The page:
Vancouver fire department issues carbon monoxide warning after East Van home evacuated

Elderly man and two children treated in hospital after exposure to carbon monoxide Tuesday night

Fire officials are highlighting the importance of having a working carbon monoxide detector after an East Vancouver home had to be evacuated, and several residents treated in hospital, after being exposed to high levels of the gas.

Assistant Fire Chief David Boone said that firefighters and paramedics were first called to the home in the 6200-block of Tyne Street Tuesday night to reports of an elderly man suffering from chest pains.

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“During the course of assessing and treating the patient, it became apparent that there was carbon monoxide in the residence,” Boone told reporters.

It was carbon monoxide (CO) detectors worn by paramedics also responding to the call that first alerted crews that there was CO in the home, he said.

The crews evacuated all nine residents, as well as themselves, and firefighters brought in a carbon monoxide detector that measured a reading of 360 parts per million (ppm).

“It’s certainly a concerning amount and in an enclosed structure that CO may build throughout the evening,” Boone said. “This occurred at 11:30 at night so if those people had been sleeping all evening long that value may have increased.”

He added that the occupational threshold for CO exposure is 25 ppm for an eight hour exposure and short-term exposure limit of 100 ppm. A concentration of 70 ppm is enough to have negative effects in healthy adults.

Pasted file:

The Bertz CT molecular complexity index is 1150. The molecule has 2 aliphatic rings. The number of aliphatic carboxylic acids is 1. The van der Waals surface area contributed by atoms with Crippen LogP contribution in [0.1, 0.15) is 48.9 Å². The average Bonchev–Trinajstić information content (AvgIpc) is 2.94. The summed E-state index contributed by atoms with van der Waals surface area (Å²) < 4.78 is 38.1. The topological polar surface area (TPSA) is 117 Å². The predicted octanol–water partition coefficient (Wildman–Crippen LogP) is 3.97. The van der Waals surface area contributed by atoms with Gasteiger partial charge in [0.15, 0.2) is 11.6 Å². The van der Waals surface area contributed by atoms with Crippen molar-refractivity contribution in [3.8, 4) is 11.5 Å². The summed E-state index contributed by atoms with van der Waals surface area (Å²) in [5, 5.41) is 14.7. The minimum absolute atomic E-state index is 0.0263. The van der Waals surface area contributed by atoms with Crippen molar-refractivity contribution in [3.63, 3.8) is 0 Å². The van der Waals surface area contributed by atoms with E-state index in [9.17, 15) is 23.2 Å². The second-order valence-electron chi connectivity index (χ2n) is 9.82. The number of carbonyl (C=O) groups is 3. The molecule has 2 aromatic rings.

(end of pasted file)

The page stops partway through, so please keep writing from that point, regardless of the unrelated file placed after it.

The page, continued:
The Vancouver Fire and Rescue Services hazmat team and Fortis crews were called in. All the residents of the home were treated at the scene and the 70-year-old man, who been complaining of chest pains, and two children were taken to hospital for further treatment.

“Fortis on scene determined that the source of the cause of the CO was from an appliance that wasn’t functioning properly,” Boone said, later adding, “It’s undetermined at this time as to which appliance, it’s suspected it had something to do with the heating system in the house… my understanding [is] it might have something to do with either the furnace or heat exchanger.”

The gas was shut off in order to allow the appliances to be checked and serviced, and the home was ventilated to remove the carbon monoxide. As of Wednesday afternoon the home had been cleared for the family to return, however, Boone said, they were staying with family and friends because the gas had yet to be turned back on.

“At this time we’d like to remind all residents in the city of Vancouver that this kind of thing happens all too often,” Boone said. “There’s, I believe it’s, around 40 of these types of incidents we’re called to every year annually and we want to remind everyone the importance of having a maintained smoke detector and CO alarm in the residence.”

Last month the department launched a new campaign, Wake Up Vancouver, aimed at raising awareness, and reducing related deaths, about the importance of having a working smoke detector. The department produced a series of videos that are available on its YouTube channel.

Anyone who is alerted to the possible presence of carbon monoxide should immediately leave the premises and call 911. Signs of carbon monoxide exposure include lethargy, nausea, confusion, headache and loss of consciousness, and eventually death.

@JessicaEKerr

jkerr@vancourier.com

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